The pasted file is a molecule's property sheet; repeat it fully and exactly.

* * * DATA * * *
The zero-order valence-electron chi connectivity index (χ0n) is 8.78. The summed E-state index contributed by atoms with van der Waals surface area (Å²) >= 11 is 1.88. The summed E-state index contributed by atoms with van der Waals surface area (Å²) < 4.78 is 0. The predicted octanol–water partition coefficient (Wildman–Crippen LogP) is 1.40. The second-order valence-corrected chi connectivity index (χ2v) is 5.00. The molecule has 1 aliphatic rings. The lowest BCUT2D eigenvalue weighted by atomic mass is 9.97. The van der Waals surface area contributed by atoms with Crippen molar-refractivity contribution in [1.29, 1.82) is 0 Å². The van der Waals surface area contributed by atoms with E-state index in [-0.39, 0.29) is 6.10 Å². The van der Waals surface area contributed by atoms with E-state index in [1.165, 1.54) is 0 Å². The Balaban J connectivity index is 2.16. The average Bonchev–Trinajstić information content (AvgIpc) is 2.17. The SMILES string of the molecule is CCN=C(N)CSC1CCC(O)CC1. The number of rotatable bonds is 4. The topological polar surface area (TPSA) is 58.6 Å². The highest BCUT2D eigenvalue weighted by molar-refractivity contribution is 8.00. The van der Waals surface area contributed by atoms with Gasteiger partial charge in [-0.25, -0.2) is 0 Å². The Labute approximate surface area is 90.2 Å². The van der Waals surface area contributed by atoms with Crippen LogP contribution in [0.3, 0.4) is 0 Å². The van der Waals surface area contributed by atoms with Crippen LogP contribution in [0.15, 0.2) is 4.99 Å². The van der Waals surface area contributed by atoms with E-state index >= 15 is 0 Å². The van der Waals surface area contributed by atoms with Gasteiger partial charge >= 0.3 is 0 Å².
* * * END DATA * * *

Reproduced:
The zero-order valence-electron chi connectivity index (χ0n) is 8.78. The summed E-state index contributed by atoms with van der Waals surface area (Å²) >= 11 is 1.88. The summed E-state index contributed by atoms with van der Waals surface area (Å²) < 4.78 is 0. The predicted octanol–water partition coefficient (Wildman–Crippen LogP) is 1.40. The second-order valence-corrected chi connectivity index (χ2v) is 5.00. The molecule has 1 aliphatic rings. The lowest BCUT2D eigenvalue weighted by atomic mass is 9.97. The van der Waals surface area contributed by atoms with Crippen molar-refractivity contribution in [1.29, 1.82) is 0 Å². The van der Waals surface area contributed by atoms with E-state index in [-0.39, 0.29) is 6.10 Å². The van der Waals surface area contributed by atoms with E-state index in [1.165, 1.54) is 0 Å². The Balaban J connectivity index is 2.16. The average Bonchev–Trinajstić information content (AvgIpc) is 2.17. The SMILES string of the molecule is CCN=C(N)CSC1CCC(O)CC1. The number of rotatable bonds is 4. The topological polar surface area (TPSA) is 58.6 Å². The highest BCUT2D eigenvalue weighted by molar-refractivity contribution is 8.00. The van der Waals surface area contributed by atoms with Gasteiger partial charge in [-0.25, -0.2) is 0 Å². The Labute approximate surface area is 90.2 Å². The van der Waals surface area contributed by atoms with Crippen LogP contribution in [0.3, 0.4) is 0 Å². The van der Waals surface area contributed by atoms with Crippen LogP contribution in [0.15, 0.2) is 4.99 Å². The van der Waals surface area contributed by atoms with E-state index >= 15 is 0 Å². The van der Waals surface area contributed by atoms with Gasteiger partial charge >= 0.3 is 0 Å².